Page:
Music, theatre and dance in various forms have always been very healing for me – whether as a performer or as a member of the audience or as a remote viewer/listener via an electronic medium. While my primary motivation to travel to Paris in winter was to attend to wonderful wedding of my fabulous French friends Carole and Gildas, my second priority was to experience as many performing arts productions as possible. I was definitely not disappointed! “There are at least 800 performances on any given night in Paris!” Gildas informed me of this fact during a mystery tour I took with them. (More on that in a subsequent post.)
My first big performance outing was on New Year’s ( called Old Year’s in the Caribbean) Eve. Thanks to Carole, who had secured a ticket for me several months in advance, I was off to see The Nutcracker Ballet, a traditional Christmas favourite entertainment in Canada, as well as in France. It had been more than 30 years since I last watched this special 19th century spectacle on stage, and here I was in Paris of all places to see it again. Well, I was beyond delighted!
As I seated myself in the second balcony, I was amazed at the exceptional view I had of the entire stage at the Opera Bastille. And I could also see the conductor and all the instrumentalists in the orchestra pit. This well-loved ballet held the 3,000 viewers in the sold-out space in awe for about two magical hours, with one 20 minute intermission. I particularly enjoyed watching the harpists in the ‘pit’, as well as the conductor’s baton guiding the musicians through Tchaikovsky’s renowned score. But of course, it was the dancers who stole my heart and everyone else’s, with their beautiful, precise, flowing movements, demonstrating their strength and agility in this challenging physical art form. Yet it was more than that. In Nureyev’s choreographed production, it was evident that the enchanting tale of The Nutcracker was also relayed through the dancers’ facial expressions and mimed injections of humor, with which the audience could easily identify. The entire Corps De Ballet and the students in the dance school of the Paris Opera Ballet gave me a wonderful New Year’s gift with their world-class performance of a timeless tale. I left the opera house in a dream-like state, as is fitting a New Year’s Eve in the City of Light!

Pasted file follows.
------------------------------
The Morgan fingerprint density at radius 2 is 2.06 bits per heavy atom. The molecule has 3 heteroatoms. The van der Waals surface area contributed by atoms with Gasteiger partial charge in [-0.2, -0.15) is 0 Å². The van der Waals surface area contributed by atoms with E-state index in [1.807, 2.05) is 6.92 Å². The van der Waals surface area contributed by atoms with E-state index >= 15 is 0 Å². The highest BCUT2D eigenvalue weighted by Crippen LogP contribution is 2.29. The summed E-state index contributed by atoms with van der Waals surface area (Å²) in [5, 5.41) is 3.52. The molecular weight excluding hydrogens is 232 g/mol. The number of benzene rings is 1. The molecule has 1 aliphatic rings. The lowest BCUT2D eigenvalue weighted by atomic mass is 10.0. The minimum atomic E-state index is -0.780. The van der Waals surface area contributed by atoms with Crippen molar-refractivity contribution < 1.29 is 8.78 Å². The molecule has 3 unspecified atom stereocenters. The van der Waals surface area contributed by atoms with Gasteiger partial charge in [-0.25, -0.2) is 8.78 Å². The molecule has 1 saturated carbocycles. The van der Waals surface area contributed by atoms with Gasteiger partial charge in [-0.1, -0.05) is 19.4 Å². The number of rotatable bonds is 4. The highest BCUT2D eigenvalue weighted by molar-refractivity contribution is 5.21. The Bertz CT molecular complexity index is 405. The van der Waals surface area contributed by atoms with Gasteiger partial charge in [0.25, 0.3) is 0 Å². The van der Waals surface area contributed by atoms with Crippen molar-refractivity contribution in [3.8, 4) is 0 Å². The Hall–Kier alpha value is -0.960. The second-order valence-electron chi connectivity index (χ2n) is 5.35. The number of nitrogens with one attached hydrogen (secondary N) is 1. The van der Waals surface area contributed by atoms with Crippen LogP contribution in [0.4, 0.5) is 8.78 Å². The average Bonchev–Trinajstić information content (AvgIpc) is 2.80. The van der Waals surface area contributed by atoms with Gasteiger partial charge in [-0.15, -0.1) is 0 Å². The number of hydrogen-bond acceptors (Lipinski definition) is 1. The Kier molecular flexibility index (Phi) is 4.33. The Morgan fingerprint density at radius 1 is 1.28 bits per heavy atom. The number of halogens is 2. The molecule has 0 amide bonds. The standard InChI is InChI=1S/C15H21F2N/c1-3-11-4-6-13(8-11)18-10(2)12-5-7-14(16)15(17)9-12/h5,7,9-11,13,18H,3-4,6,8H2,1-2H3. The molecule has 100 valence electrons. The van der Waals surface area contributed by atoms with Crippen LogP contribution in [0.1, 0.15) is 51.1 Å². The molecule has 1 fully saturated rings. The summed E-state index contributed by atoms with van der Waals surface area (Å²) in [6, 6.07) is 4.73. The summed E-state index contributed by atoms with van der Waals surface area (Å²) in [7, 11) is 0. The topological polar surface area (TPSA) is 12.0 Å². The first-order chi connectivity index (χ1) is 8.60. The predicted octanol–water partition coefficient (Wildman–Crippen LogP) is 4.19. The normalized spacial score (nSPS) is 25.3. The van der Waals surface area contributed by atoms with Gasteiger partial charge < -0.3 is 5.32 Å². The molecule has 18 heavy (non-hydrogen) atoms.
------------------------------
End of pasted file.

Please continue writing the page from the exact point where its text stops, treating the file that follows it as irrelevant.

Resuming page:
During the following week, I was well occupied by outings with Carole and Gildas. However, when Saturday January 3rd arrived, I was determined to see the world première of An
American in Paris musical before it closed and headed to Broadway! Again, Carole had tried to secure a ticket for me, but the house was completely sold-out on that last weekend of its run at the Theatre Du Chatelet. However, she advised me that rush seats with limited sight lines of the stage would be available for only $10 Euros. Well, on that Saturday morning, I was at the ticket office as soon as it opened. I was able to get a ticket with a caution that I might not be able to see the entire stage. In my mind, something was better than nothing for an occasion such as this!
As I had a few hours before the 3 p.m. start, I wandered around the Halles area of the first arrondissement. It was a very rainy day and quite cool, so I was glad of my boots, wool coat and hat as I braved the elements with an umbrella for shelter. I was also on another mission: I went in search of a well-known American
Café, as well as the location of a jazz club, called Le Duc Des Lombards. I lucked out on both counts. It was really just by chance that I came upon the Joe Allen Restaurant and Bar. I had an ulterior motive too: once I found it, I had hoped to meet the Canadian chef for which the place is famous – Graeme Bent. My cousins from Nova Scotia are acquainted with his family, so I had hoped to say ‘hello’! However, he was not in at that time, but I did enjoy my chicken Caesar salad with a mild apple cider on the side. The place was packed, and by the time I finished my meal, I had to run for the opening of the theatre at 2:30 p.m. so that I could find my seat. I made it on time, although I did get turned around once and was courteously redirected by a friendly Parisian, who understood my French perfectly!